Trump Administration Rolls Back Greenhouse Gas Regulations So Far Even Oil Companies Object

Just two days after President Donald Trump called himself an "environmentalist," his administration announced a rollback of methane gas emissions regulations so large that even oil companies are objecting to the change.

In the proposed rule change, released by the Environmental Protection Agency Thursday morning, the agency would end a federal regulation that requires gas and oil companies to use technology to inspect for and repair methane leaks in their infrastructure. This would leave large segments of the oil and gas industry entirely uncontrolled with no pollution limits. Methane emissions are known to cause climate change.

The administration estimates that the rollbacks will save the oil and gas industry $17 to 19 million a year.

But oil and gas bigwigs don't support the change. Susan Dio, the chairwoman and president of BP America, wrote an opinion piece for the Houston Chronicle in March where she claimed it was essential that the EPA regulate methane gasses.

"It's the right thing to do for the planet," she wrote. "The best way to help further reduce and ultimately eliminate methane emissions industry wide is through direct federal regulation of new and existing sources."

ExxonMobil wrote a letter to the EPA last year, asking them to keep methane regulations intact, and Gretchen Watkins, the U.S. chairwoman for Shell, said in March that the EPA should keep rules in place to regulate methane production.

US President Donald Trump listens as Environmetal Protection Agency admistrator Andrew Wheeler speaks about the administration's environmental policies at the White House in Washington, DC on July 8, 2019. NICHOLAS KAMM / AFP/Getty

A lot of these executives are focused on regulating future emissions of methane. That's because red tape, or regulatory rules, often work to benefit larger, long standing companies who have the money and infrastructure to abide by them. They work as a natural barrier to keep new upstarts out of the industry. These companies have already spent significant funds putting technology in place to lower their emissions and even more money convincing the American company that natural gas is a good, clean energy alternative.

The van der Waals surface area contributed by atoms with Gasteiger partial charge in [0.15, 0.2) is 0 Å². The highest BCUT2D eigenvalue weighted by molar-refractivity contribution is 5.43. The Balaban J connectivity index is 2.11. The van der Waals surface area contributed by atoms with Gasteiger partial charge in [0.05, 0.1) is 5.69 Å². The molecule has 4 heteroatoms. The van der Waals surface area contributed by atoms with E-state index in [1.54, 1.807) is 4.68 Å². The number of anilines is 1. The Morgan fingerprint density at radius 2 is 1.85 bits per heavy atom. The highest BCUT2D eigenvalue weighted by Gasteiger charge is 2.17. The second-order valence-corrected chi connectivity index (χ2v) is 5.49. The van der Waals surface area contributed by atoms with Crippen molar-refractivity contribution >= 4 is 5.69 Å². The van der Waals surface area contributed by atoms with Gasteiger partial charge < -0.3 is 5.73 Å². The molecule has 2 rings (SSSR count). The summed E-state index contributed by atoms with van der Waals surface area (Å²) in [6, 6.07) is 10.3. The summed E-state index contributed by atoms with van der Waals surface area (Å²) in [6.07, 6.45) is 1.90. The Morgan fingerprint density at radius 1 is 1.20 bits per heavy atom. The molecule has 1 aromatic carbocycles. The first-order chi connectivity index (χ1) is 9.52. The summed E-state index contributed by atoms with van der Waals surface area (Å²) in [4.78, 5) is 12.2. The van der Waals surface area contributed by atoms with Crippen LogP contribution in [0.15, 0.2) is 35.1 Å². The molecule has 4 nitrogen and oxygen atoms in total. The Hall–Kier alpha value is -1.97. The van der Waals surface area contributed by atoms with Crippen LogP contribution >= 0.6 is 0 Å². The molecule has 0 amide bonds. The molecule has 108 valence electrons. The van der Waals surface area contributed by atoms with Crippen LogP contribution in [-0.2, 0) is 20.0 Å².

The administration's new rule change could hurt the entire industry. "The reputation of American natural gas is at the precipice, and methane rollbacks are the shove," Ben Ratner, a senior director with the Environmental Defense Fund, told The New York Times.

But it's likely that smaller companies, however, will benefit, at least temporarily, from this particular rollback. Lee Fuller, executive vice president of the Independent Petroleum Association of America, told the Times that while it's easier for large companies to deal with federal regulations simply because they have the money to do so, ordinarily "for these small businesses, it's a very different economic impact." But the level-field and barriers to entry will now be a bit more even for companies who can't afford large infrastructure or technological changes.

"This proposal is a blatant attempt to give oil and gas companies yet another free pass to release as much harmful air pollution as they want while the public pays the price," Sierra Club Executive Director Michael Brune said in an emailed statement. The cost of climate change is expected to cost the U.S. about $224 billion more per year by 2090, according to Trump's own EPA.

Methane is the second largest contributor to greenhouse gas emissions in the U.S., after carbon dioxide. Methane makes up about 10 percent of all greenhouse emissions coming out of the country, but initially has about 86 times more power to trap heat in the atmosphere than CO₂.

The EPA rule change will be open to comment by the public and interested parties for 60 days before it's finalized.

Donald Trump said during a Monday press conference at the G7 summit in France that he was, "an environmentalist. A lot of people don't understand that." The president also said he knows "more about the environment than most people." In the past, the president has called climate change a hoax perpetrated by the Chinese. This is the seventh time the Trump administration has attempted to rollback regulations against oil and gas pollution.